A decade ago, Niepolomice was just another cash-strapped Polish municipality struggling to make the transition from communism to capitalism. The four state-owned enterprises based in the area were collapsing; the best and brightest young people were fleeing to the big cities; unemployment was climbing. Mayor Stanislaw Kracik was desperate. Realizing that "one can't build capitalism without capital," he decided to find some people who had it.
Though Niepolomice, which has a population of just 21,000 and lies some 20 km east of Krakow, was 25th on Coca-Cola's list of possible sites for a $30 million bottling plant, Kracik was determined to win it. At the time, it took years to get a new telephone line installed, yet Coca-Cola wanted at least five. So Kracik bought an old military switchboard and persuaded the telephone company to connect it to the public network. He paid to move a high-voltage line running through the prospective site, slashed through paperwork, and even enlisted a priest to preach the benefits of globalization to the skeptical local congregation. The opening of the Coca-Cola plant in 1993 marked the beginning of Niepolomice's revival. Today, Coke has been joined by over a dozen major investors that have created hundreds of jobs. Why isn't the rest of Poland like this?
Kracik's answer is bitter: "Poland is still waiting for a government that puts the interests of the average Pole above the next election results," he says. While years of political infighting on the national level have stymied economic reform and dented investor confidence (foreign direct investment dropped from $10.6 billion in 2000 to $6.1 billion last year), Niepolomice continues to grow and keeps unemployment in check. Poland's economy grew by a paltry 1.3% last year, while Niepolomice's surged 5%. Polish unemployment exceeds 18%, while in Niepolomice it's 7%. Before the global slump struck two years ago, unemployment in the municipality was as low as 5.5%. Kracik has kept local taxes at the maximum allowed by Polish law, but spends the money wisely on new roads and other infrastructure improvements. To many locals Kracik, a 52-year-old former labor organizer who was elected mayor in 1990, is living proof that Poland can change. "We are very lucky to have him," says Barbara Wlodarska, a 51-year-old coffee-shop owner. "Taxes are high, but we get a lot in return."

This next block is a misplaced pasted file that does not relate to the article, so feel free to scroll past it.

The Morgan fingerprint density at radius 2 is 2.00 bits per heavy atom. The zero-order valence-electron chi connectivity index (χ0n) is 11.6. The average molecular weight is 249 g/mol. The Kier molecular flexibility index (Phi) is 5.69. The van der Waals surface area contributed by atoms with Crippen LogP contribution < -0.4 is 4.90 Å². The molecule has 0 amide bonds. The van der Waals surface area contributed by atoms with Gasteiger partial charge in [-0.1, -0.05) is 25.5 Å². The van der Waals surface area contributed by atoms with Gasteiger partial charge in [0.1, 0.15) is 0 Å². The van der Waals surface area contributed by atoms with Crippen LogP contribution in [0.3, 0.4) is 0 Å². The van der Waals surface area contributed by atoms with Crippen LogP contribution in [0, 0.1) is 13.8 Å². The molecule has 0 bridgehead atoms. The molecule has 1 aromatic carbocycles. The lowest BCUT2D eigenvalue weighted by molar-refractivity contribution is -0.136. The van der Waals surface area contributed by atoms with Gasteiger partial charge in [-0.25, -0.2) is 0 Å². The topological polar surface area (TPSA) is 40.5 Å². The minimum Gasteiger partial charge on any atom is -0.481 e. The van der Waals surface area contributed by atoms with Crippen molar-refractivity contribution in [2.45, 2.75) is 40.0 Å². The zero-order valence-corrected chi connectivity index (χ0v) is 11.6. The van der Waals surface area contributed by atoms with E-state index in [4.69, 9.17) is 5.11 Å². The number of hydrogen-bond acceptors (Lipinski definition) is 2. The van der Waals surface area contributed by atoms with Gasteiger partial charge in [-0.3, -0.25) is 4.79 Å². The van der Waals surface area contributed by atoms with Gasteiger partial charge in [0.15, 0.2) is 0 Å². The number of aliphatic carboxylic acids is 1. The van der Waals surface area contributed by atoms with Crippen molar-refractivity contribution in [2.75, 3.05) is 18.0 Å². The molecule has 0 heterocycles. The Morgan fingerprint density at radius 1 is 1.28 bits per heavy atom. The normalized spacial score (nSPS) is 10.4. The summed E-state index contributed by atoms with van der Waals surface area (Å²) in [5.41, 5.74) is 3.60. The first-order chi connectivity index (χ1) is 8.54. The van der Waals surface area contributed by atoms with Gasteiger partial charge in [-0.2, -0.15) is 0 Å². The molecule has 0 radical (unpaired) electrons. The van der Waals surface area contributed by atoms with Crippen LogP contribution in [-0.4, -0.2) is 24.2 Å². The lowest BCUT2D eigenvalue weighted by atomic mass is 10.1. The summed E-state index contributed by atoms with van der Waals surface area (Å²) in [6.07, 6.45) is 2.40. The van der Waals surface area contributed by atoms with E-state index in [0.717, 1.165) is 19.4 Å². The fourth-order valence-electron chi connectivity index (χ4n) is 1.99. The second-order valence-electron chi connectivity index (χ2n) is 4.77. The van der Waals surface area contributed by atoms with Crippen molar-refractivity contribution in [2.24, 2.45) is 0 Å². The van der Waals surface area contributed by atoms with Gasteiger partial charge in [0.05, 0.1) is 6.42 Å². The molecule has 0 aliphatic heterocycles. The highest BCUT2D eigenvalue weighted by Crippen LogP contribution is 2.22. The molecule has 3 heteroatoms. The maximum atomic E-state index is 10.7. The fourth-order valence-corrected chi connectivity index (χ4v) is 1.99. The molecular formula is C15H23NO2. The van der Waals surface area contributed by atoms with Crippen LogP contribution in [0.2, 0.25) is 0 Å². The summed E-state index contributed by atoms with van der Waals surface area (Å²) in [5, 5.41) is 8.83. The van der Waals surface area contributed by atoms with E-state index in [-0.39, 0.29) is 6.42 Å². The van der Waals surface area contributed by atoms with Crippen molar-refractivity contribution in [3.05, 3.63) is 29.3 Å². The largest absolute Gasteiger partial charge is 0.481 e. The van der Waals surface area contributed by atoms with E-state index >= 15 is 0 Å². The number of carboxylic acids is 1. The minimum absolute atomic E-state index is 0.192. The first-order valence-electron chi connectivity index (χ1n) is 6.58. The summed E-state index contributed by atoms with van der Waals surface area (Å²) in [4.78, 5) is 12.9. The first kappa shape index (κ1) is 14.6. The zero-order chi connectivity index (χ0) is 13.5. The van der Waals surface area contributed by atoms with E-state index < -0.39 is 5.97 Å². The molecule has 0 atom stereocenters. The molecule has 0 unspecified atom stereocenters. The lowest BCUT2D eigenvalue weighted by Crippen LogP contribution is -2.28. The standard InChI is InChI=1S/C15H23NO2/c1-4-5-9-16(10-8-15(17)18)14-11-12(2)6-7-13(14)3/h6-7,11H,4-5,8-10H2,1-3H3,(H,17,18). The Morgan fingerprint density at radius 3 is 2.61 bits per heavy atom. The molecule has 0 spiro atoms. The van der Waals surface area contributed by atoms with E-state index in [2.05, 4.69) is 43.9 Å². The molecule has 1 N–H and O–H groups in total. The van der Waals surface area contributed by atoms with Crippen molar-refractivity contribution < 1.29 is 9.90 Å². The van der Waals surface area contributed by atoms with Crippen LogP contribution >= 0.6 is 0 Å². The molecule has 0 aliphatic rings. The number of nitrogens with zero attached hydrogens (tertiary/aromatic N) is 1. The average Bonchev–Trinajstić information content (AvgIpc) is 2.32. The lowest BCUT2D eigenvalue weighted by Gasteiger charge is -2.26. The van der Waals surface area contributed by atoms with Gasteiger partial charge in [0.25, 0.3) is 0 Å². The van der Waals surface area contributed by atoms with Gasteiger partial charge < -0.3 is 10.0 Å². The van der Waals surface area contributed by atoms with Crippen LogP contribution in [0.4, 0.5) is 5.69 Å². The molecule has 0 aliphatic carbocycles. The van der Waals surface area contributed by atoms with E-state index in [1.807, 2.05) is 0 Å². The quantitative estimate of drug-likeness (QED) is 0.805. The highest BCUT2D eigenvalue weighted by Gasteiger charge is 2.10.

Krakow's proximity has been a major draw to investors, as well as Niepolomice's leisure facilities, which include an 18-hole golf course and a painstakingly restored 16th century castle, a venue for concerts and conferences. But Kracik's pro-business approach has been the key. His staff routinely handle the paperwork associated with new investments, and construction permits are granted within days rather than weeks. Last year, when PSA Peugeot Citroën was looking for a place to build a $700-million car plant, Niepolomice was the only municipality in Poland to offer the necessary 200 hectares of land in a single plot, a feat that required Kracik and his staff to convince some 600 individual owners to sell. "I like to hear the investors drop to the floor with surprise," Kracik says. However, the full-service approach is not foolproof. Try as he might to impress the French, Kracik lost the investment to a location in Slovakia.
The current slump has slowed Niepolomice down, but also presented new opportunities. Thanks to falling real-estate prices, Kracik picked up an old military garrison that he plans to develop into shops and a retirement community. "I believe in providing a fishing rod, not handing out fish," he says. "My responsibility is to ensure that schools are well equipped, the infirm and elderly taken care of, and there are jobs." The approach has worked for Niepolomice and it may be just what Poland needs as well.